Thymus vulgaris (common thyme, German thyme, garden thyme or just thyme) is a species of flowering plant in the mint family Lamiaceae, native to southern Europe from the western Mediterranean to southern Italy. Growing to 15–30 cm (6–12 in) tall by 40 cm (16 in) wide, it is a bushy, woody-based evergreen subshrub with small, highly aromatic, grey-green leaves and clusters of purple or pink flowers in early summer.
It is useful in the garden as groundcover, where it can be short-lived, but is easily propagated from cuttings. It is also the main source of thyme as an ingredient in cooking and as an herbal medicine. It is slightly spicier than oregano and sweeter than sage.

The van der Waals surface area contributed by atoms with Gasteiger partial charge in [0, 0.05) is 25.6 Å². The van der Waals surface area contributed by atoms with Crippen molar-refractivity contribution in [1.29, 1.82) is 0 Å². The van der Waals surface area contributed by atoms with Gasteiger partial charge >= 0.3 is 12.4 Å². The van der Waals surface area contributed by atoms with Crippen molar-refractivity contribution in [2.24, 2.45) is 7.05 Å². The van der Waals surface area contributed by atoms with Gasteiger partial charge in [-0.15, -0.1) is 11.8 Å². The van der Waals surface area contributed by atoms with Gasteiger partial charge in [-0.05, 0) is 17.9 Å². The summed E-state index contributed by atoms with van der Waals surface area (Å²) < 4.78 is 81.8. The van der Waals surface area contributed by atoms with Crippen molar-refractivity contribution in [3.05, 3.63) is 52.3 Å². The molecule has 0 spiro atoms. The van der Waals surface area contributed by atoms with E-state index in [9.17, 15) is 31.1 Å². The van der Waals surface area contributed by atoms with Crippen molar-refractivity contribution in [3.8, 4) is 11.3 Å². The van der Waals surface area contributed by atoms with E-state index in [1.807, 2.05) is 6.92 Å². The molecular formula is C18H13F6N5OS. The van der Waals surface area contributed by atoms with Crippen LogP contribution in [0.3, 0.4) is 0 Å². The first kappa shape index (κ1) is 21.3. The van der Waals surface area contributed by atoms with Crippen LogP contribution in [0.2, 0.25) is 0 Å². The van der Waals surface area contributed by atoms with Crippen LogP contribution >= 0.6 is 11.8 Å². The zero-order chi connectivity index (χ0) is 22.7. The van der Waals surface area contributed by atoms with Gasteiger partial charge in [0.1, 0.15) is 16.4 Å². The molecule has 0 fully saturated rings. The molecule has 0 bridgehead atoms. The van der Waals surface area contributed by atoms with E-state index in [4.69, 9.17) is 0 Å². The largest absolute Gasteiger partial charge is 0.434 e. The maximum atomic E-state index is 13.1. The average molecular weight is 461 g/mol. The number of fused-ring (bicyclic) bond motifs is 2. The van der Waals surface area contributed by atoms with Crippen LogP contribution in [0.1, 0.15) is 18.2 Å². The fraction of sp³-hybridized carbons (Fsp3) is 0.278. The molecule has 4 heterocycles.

The Latin specific epithet vulgaris means “common” in the sense of “widespread”.
From Middle English tyme, from Old French thym, from Latin thymum, from Ancient Greek θύμον (thúmon).
- IPA(key): /taɪm/
- Rhymes: -aɪm
- Homophone: time
thyme (countable and uncountable, plural thymes)
- Any plant of the labiate genus Thymus, such as the garden thyme, Thymus vulgaris, a warm, pungent aromatic, that is much used to give a relish to seasoning and soups.
- In older Irish and British poems and songs